That time of year is creeping closer. When it’s legit to drink gingerbread lattes, eat carbs morning, noon and night, and trade that summer slip dress for being wrapped in the finest of fabrics; cashmere if you’re lucky.
Once a luxury, it’s now commonplace to see cashmere garments from scarves to jumpers to jogging bottoms now sold everywhere from luxury brands to high street store and even supermarket chains. “What’s the big deal?,” you might ask. Cashmere is no longer only reserved for the well-off but for everyone now, so that’s got to be fair, right? Wrong.
Like fashion, cheap cashmere comes at a price. So, if it’s not the consumer fronting the costs, someone or something else is.
Cashmere is one of the rarest natural fibres in the world. The fine, warm hair grown on a type of goat that resides in the Gobi Desert, which stretches from Northern China into Mongolia. Beneath the animals’ coarse hair lies an undercoat of superfine fibres concentrated on the underbelly. In May and June, when the goats molt, local workers comb the belly hair, sort it by hand, and send it to a dehairing facility (usually in China) to be cleaned and refined. Each goat produces maybe three or four ounces of cashmere. That’s enough for between a third and a half of a sweater, whereas an ordinary sheep provides three or four sweaters. You can start to see why those luxury pyjamas will retail for £500. Once cleaned, the cashmere is then baled and delivered to Europe, where it’s spun into fine yarn and sold to designers for roughly $114 a pound.
Image courtesy: Mongolian Goat Herdspeople | NPR
The amount of wool each goat grows and its quality though are “highly dependent” on the surrounding temperature. Colder is better, which means as temperatures rise, luxury brands—and consumers—will likely see “reduced quality.” However, surprisingly harsh weather and drought have already led to the deaths of millions of goats in recent years. As Mongolia produces a third of the global supply, and cashmere makes up 40% of the country’s non-mineral exports, Mongolian herders have increased their flocks to compensate for such volatility, with overgrazing quickly eroding the grasslands where they live. The result is undernourished goats with coarser hairs.
65% of Mongolia’s grasslands have been degraded due to overgrazing of cashmere goats and to climate change. The climate change has led to a 4-degree Fahrenheit rise in average temperature in Mongolia, outpacing the rest of the world by three degrees.
“Today, Mongolian rangeland is at a crossroads,” says Bulgamaa Densambuu, a researcher for the Swiss-funded Green-Gold project. Her organisation focuses on preventing overgrazing of Mongolia’s grasslands, which Densambuu calls “rangeland.””Ninety percent of this total degraded rangelands can be recovered naturally within 10 years if we can change existing management,” she says. “But if we can’t change the existing management today, it will be too late after five to 10 years.”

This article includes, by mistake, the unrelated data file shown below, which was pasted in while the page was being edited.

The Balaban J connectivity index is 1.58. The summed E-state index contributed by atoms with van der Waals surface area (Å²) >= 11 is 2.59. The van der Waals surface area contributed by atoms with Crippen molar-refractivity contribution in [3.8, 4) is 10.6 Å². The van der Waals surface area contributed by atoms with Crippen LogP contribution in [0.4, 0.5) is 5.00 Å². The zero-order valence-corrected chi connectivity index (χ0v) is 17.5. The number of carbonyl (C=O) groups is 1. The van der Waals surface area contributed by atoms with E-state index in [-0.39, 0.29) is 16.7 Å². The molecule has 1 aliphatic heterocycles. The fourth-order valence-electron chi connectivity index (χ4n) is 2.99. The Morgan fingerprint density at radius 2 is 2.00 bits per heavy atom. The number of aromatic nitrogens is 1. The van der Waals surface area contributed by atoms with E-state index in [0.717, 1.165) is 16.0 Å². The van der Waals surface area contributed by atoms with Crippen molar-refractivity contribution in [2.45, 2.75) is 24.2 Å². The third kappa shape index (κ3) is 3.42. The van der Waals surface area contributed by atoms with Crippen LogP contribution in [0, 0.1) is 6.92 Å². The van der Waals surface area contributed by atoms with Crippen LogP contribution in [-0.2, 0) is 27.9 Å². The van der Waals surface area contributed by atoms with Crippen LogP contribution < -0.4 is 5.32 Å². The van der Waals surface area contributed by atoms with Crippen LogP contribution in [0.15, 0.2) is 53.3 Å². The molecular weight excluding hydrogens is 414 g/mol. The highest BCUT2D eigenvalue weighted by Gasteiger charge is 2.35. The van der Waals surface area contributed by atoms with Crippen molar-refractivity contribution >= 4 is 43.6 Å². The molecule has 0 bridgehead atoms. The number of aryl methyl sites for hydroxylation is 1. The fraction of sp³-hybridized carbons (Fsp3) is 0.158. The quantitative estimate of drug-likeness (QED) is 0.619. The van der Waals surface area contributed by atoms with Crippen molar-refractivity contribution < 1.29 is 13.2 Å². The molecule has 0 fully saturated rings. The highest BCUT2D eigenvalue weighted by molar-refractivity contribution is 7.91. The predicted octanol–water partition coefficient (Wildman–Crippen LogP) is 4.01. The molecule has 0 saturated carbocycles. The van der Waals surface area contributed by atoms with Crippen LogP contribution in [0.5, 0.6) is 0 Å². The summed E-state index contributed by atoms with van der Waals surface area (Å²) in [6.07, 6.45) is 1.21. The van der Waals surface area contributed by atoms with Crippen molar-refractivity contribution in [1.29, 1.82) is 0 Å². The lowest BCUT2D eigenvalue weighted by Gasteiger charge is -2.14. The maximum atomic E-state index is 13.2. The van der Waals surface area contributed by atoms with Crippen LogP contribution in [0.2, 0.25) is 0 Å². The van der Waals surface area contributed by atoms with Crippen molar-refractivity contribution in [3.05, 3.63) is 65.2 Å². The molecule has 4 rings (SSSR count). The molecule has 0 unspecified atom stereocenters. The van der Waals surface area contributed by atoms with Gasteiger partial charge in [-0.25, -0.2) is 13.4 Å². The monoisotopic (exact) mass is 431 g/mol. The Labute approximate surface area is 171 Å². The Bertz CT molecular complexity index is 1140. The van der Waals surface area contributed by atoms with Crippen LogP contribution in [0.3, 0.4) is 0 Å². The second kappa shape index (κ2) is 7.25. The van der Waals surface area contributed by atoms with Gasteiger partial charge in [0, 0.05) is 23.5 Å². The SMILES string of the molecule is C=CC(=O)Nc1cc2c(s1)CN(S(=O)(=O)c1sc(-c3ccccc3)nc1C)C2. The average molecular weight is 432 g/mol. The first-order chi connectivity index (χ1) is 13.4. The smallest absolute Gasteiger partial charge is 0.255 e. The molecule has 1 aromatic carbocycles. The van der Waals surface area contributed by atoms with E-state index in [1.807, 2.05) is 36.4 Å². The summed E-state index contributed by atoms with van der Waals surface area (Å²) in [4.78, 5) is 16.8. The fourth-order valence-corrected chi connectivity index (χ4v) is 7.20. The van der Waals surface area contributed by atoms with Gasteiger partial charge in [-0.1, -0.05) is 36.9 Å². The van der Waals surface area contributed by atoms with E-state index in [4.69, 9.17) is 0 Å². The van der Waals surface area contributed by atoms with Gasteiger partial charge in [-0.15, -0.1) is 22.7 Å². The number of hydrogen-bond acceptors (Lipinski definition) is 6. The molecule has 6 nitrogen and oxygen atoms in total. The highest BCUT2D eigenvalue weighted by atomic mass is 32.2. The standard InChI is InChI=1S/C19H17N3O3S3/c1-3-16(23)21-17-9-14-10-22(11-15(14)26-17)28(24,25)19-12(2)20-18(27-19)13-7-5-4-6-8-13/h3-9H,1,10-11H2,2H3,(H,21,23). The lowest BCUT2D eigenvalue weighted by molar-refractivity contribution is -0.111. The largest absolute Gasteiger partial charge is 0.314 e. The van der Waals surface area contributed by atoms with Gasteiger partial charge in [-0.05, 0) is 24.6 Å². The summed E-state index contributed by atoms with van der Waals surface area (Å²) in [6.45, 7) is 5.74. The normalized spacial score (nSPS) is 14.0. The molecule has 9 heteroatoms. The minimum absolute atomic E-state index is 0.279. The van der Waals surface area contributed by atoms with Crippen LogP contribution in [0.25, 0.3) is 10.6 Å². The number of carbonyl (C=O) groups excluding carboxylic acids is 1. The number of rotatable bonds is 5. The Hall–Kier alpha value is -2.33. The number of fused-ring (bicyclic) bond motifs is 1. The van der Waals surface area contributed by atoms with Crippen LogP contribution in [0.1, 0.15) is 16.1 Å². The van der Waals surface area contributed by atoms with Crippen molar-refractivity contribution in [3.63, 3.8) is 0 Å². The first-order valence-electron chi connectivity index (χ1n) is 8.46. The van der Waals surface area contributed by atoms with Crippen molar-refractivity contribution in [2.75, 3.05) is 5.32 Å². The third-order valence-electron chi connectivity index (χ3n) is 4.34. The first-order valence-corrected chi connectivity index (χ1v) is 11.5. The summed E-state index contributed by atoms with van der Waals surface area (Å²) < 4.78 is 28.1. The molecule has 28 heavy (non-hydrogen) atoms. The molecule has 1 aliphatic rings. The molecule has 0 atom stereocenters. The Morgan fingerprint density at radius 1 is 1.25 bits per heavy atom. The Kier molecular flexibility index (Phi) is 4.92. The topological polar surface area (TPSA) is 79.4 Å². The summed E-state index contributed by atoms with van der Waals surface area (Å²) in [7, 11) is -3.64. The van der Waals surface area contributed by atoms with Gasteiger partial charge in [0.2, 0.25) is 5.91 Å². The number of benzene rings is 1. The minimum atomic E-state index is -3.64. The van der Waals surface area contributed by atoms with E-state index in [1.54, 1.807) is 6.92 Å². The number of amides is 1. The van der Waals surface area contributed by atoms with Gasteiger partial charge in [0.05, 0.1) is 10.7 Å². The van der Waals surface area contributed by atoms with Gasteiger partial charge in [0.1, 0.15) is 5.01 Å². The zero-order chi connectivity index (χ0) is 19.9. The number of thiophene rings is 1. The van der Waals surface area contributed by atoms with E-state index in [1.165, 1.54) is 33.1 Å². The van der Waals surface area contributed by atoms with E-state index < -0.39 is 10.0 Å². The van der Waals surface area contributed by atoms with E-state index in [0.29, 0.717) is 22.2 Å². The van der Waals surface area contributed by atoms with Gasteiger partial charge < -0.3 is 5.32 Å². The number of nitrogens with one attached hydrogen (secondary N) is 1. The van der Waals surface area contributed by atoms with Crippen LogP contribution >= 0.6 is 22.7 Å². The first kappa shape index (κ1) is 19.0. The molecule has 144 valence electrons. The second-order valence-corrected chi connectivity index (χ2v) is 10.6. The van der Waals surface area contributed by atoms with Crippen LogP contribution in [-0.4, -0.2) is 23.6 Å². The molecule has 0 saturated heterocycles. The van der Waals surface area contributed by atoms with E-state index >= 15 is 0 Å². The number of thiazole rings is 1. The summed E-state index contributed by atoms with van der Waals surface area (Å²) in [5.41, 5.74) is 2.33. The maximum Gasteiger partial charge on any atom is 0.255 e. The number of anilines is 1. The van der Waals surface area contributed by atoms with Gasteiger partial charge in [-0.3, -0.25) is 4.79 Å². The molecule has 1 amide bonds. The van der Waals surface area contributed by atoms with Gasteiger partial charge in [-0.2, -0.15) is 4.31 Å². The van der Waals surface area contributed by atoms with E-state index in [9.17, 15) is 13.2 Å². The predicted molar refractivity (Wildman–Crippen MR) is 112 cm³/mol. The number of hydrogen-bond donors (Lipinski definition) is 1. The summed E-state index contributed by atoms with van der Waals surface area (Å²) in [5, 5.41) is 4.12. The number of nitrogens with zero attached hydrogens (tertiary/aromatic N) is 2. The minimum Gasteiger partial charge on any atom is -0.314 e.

Trouble is, these goat herders in Inner Mongolia are shortchanged, selling their goat hair for as little as $2.30 a kilo. By the time it reaches the international market it can fetch up to $75 a kilo. And no longer are coats always combed to release the best-quality cashmere hair, but the animals are sheared, mixing the soft with the coarse. These changes conspire to change cashmere. It’s growing coarser and thus losing its USP. It can now take the combed hair of five goats and a year of growing to make a top-quality cashmere sweater. That’s not the sort of time frame that suits a global commodity (which cashmere has become).
Image courtesy: Lkhagvajav Bish’s herd of cashmere goats feed on the winter grass in a valley in northeastern Mongolia. The goats’ sharp hooves cut through the soil surface, and their eating habits — voraciously ripping up plants by their roots — prevent the grassland from thriving. Rob Schmitz / NPR
With 90% of Mongolia now fragile dry-land, it is under increasing threat of desertification (according to the United Nations Development Programme). In fact, as a result Mongolia and Inner Mongolia has actually suffered a cashmere shortage for the last 50 years, with this obviously having an impact on local communities, the animals themselves and the environment.
More recently though, most of the global cashmere output is coming from China, where producers are increasingly blending different qualities of cashmere to achieve volume. This is easy to understand when you consider the “democratisation” of the fashion industry has led to a huge amount of affordable, casual cashmere hitting the high street. Whereas luxury labels are a lot more picky in their sourcing, centring on Mongolia and Inner Mongolia, using only the finer, whiter fibres.
However, with demand for cashmere souring, a change in production has occurred which has placed great strain on the system and continues the vicious cycle. It’s not rocket science. More goats means more grazing. More grazing means the grassland is never given a chance to restore, further plunging it into a state of degradation. The result is malnourished goats which produce coarser hair, which is obviously less desirable and leads to a shrink in the supply of high quality cashmere.